The energy transition unlocks
new economic opportunities
Hydrogen’s potential to support the energy transition is attracting increasing attention. The applications of hydrogen range from fuelling vehicles, heating homes and businesses and providing an industrial feedstock to storing renewable energy and balancing the electricity grid.
Both green hydrogen, based on renewable energy generation, and blue hydrogen, in combination with carbon capture and storage (CCS) technology, are recognised in many countries as essential components in achieving a decarbonised economy, with the greatest interest coming from industry, power generation and mobility.
In its 2019-2070 Sustainable Development Scenario, the International Energy Agency (IEA) predicts global hydrogen demand will reach about 520 million tons by 2070. Mitsui & Co. believes that the development of industrial solutions, including those that are hydrogen-based, to address the global issue of climate change is not only an ESG obligation but also a business opportunity.
First movers on hydrogen also count on an attractive long-term commercial outlook: Bank of America estimates that the global hydrogen economy could be worth $11 trillion by 2050.
Mitsui was the first among the Japanese general trading companies to set a goal of net-zero emissions as its vision for 2050, and by 2030 it aims to halve its GHG impact compared to 2020 as the path to achieving the vision.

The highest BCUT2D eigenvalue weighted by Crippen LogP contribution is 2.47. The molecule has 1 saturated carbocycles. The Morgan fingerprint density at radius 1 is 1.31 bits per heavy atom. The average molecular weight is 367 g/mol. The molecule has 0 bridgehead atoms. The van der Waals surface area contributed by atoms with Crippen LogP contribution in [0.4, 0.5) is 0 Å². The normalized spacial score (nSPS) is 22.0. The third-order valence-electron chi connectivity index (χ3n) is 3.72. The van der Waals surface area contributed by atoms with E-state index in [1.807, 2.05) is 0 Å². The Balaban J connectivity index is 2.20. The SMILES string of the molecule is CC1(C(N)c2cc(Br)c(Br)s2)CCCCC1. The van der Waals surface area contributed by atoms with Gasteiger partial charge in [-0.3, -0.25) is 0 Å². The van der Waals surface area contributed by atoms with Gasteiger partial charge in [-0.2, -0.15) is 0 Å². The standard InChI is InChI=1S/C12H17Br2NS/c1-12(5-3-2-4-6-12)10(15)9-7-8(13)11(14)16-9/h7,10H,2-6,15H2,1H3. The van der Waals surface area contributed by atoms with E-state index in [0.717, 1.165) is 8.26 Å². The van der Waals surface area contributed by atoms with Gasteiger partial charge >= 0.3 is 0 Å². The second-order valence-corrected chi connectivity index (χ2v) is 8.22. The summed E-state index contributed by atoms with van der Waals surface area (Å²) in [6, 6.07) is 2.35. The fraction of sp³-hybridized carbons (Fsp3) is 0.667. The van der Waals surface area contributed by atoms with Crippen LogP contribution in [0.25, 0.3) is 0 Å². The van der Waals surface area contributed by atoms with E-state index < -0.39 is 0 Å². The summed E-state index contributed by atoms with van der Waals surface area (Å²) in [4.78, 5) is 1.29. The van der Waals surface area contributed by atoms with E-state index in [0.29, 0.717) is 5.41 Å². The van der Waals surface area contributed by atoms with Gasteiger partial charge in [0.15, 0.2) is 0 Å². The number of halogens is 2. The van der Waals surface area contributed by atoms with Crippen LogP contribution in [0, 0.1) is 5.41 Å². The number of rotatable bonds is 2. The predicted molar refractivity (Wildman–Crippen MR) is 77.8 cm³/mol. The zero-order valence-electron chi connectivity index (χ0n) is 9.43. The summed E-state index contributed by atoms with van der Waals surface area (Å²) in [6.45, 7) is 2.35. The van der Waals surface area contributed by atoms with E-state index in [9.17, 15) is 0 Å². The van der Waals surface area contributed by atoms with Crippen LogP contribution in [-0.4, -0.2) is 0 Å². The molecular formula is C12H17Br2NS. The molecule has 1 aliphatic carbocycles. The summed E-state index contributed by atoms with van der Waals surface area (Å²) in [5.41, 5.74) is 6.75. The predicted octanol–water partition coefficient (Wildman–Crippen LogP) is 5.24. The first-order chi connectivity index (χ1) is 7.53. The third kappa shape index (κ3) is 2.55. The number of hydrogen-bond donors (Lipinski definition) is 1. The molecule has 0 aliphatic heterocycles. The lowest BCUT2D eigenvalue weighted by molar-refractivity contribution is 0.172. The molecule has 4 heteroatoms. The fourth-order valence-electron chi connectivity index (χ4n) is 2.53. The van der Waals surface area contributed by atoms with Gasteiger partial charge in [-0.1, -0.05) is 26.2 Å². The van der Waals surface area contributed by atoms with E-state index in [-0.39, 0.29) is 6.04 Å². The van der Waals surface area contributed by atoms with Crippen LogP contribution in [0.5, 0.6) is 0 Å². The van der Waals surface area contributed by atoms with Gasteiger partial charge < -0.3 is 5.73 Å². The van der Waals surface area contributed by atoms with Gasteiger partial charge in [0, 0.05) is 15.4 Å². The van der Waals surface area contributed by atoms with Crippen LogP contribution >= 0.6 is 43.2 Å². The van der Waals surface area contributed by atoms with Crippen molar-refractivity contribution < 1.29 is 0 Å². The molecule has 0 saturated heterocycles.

The company’s medium-term management plan, unveiled in May 2020, highlights “energy solutions” including hydrogen as a strategic focus for the realisation of a low-carbon society.
“Hydrogen is one of the clean energies that can be the key to the realisation of net-zero emissions,” says Takeo Kato, Managing Officer & Chief Operating Officer of Performance Materials Business Unit, Mitsui & Co.
Mitsui has already started efforts in the mobility field, where attention is focused on fuel cell electric vehicles (FCEV) and supporting infrastructure such as hydrogen stations as a starting point.
“In the immediate to short term, we are supporting the utilisation of hydrogen mainly in the mobility sector while from 2030, we expect the hydrogen value chain to expand further,” says Kato. “We plan to utilise Mitsui’s strength of operating in various business areas to build a value chain that provides solutions for the realisation of a hydrogen society.”
However, while it is imperative to decarbonise the still heavily fossil-fuel-reliant transport sector, the business case for hydrogen is still a work in progress. Reducing the cost of hydrogen and scaling up its application remains critical to its success.
The potential use of hydrogen in FCEVs in the mobility domain is growing. Hydrogen fuel cells, as used in vehicles, work by generating electricity through a reaction between hydrogen and oxygen, with the exhaust – water – being carbon-free.
FCEVs have a shorter fuel filling time and a longer cruising range than battery electric vehicles (BEV); however, they should be considered complementary, rather than competing, technologies for decarbonising the transport sector.
High levels of traffic congestion and exhaust pollution are increasingly making drivers in California seek out more environmentally-friendly solutions. Indeed, California is an ideal testbed for FCEV given its population, high levels of car ownership, and its favourable regulatory regime. With around 9,000 light-duty FCEVs on its roads, the state constitutes the world’s biggest FCEV market.